The floristic inventory work carried out in the Historical Gardens of the National Palace of Queluz, allowed to verify the presence of species of the spontaneous flora of this region, considered to be an area target for constant management. Most of the species are autochthonous protected areas, with young cork oak (Quercus suber), as well as gilbardeira (Ruscus aculeatus) and an orchid. Globally, 117 taxa were observed in the Historical Gardens of Queluz. Of these it was possible to identify 50 families and 101 genera and 91 species.
Regarding the origin and area of distribution of the taxa identified in the studied plots:
- 20 are introduced / exotic, of which 7 are invaders;
- 76 are indigenous, of which 3 are protected;
- 21 correspond to the remaining taxa that, due to the impossibility of identification to the species, it was not possible to determine their origin.
Considering the species with significant importance for conservation in Queluz (although in the inventory area, no endemic, rare or endangered species occur), three species appear to be under national protective law. Although each of them is covered by a statutory different, all Decrees are aimed at safeguarding the species in question and preservation of the natural heritage values.
Protected species in Queluz include:
- The cork oak (Quercus suber) – species protected by Decree-Law no. 169/2001, amended by Decree-Law no. 155/2004 with a wide distribution in our country;
- The gilbardeira (Ruscus aculeatus) – species protected by Decree-Law no. 140/99, as amended by Decree-Law no. 49/2005 – Annex B-V. Annex B-V includes the species of Community interest whose harvesting in the wild and management measures;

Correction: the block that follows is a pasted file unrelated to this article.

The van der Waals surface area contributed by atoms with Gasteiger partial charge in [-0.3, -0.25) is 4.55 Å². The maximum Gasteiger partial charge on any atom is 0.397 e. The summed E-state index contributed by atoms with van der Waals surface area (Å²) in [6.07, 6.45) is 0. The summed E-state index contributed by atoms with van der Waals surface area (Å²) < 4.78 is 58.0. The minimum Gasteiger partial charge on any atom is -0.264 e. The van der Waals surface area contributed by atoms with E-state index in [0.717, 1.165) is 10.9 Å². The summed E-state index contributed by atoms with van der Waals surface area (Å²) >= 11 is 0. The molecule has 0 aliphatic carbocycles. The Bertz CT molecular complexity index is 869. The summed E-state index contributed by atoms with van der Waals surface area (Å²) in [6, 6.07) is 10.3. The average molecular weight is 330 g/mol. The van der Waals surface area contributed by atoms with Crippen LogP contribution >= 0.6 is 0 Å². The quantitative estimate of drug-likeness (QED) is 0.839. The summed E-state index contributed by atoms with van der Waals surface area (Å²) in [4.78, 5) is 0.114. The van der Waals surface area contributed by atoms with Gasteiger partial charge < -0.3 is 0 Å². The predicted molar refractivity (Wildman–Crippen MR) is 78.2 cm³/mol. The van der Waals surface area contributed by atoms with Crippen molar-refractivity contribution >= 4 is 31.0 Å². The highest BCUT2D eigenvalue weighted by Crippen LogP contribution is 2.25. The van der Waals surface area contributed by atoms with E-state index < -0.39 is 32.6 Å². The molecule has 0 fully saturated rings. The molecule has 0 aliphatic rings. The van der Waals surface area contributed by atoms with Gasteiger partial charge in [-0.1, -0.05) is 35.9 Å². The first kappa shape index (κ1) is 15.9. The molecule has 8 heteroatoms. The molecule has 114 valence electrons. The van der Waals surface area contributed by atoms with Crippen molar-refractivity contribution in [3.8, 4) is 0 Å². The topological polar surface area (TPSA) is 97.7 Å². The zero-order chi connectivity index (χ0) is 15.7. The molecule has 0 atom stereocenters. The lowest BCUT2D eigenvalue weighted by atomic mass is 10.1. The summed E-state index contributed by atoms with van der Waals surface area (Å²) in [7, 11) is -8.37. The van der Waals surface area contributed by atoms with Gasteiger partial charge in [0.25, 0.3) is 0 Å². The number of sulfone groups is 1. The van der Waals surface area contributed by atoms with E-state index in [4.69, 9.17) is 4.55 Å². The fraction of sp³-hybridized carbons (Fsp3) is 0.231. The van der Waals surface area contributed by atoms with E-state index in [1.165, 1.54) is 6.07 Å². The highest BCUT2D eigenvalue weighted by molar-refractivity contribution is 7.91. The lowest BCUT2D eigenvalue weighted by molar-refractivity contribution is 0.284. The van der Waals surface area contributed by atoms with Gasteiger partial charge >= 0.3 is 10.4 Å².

- An Orchid (family Orchidaceae) – taxon protected by the CITES (Convention on International Trade in Endangered Species of Wild Fauna and Flora)
Additionally, in close quarters to the Palace and its historical gardens, we can find a small walled forest, inserted in the urban network of the city of Queluz, the Matinha. Having become property of the Royal House after the restoration of 1640, with the construction of the Palace of Queluz, begun in 1747, it became a space destined to the hunting and the accomplishment of bullfights. In 1975, she was assigned by the General Directorate of Public Finance to the General Directorate of Forestry and Aquaculture Services, and in 1986 a ministerial decree recognized her recreational and leisure skills and integrated her into the then National Parks, Nature Reserves and Conservation Service, current Institute of Nature Conservation.
The Matinha compasses a set of spontaneous vegetation, and its considered a residual testimony of the vegetal formation that covered the area in ancient times. Regarding the Matinha, its ecosystem is sensitive and its conservation was a priority, since is also considered a relic settlement of cork oaks and other natural vegetation, being comprehended, in the scientific environment, as a potential genetic reserve.